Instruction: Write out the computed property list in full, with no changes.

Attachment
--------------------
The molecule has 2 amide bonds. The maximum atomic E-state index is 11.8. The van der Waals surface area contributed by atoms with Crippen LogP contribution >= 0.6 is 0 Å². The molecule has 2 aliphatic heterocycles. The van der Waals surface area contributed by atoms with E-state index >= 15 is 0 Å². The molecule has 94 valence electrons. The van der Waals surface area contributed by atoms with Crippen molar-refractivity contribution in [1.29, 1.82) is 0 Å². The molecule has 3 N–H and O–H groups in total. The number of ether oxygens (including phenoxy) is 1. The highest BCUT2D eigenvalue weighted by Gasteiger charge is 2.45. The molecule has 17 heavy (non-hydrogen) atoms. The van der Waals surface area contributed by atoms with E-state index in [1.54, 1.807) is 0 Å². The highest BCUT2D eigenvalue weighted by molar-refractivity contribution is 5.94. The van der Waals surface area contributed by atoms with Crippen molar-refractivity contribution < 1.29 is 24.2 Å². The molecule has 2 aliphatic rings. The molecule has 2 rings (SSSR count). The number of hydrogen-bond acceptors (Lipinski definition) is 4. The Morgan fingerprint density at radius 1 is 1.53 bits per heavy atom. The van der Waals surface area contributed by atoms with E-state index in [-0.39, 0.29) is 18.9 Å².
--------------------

The molecule has 2 amide bonds. The maximum atomic E-state index is 11.8. The van der Waals surface area contributed by atoms with Crippen LogP contribution >= 0.6 is 0 Å². The molecule has 2 aliphatic heterocycles. The van der Waals surface area contributed by atoms with E-state index >= 15 is 0 Å². The molecule has 94 valence electrons. The van der Waals surface area contributed by atoms with Crippen molar-refractivity contribution in [1.29, 1.82) is 0 Å². The molecule has 3 N–H and O–H groups in total. The number of ether oxygens (including phenoxy) is 1. The highest BCUT2D eigenvalue weighted by Gasteiger charge is 2.45. The molecule has 17 heavy (non-hydrogen) atoms. The van der Waals surface area contributed by atoms with E-state index in [1.54, 1.807) is 0 Å². The highest BCUT2D eigenvalue weighted by molar-refractivity contribution is 5.94. The van der Waals surface area contributed by atoms with Crippen molar-refractivity contribution < 1.29 is 24.2 Å². The molecule has 2 aliphatic rings. The molecule has 2 rings (SSSR count). The number of hydrogen-bond acceptors (Lipinski definition) is 4. The Morgan fingerprint density at radius 1 is 1.53 bits per heavy atom. The van der Waals surface area contributed by atoms with E-state index in [-0.39, 0.29) is 18.9 Å².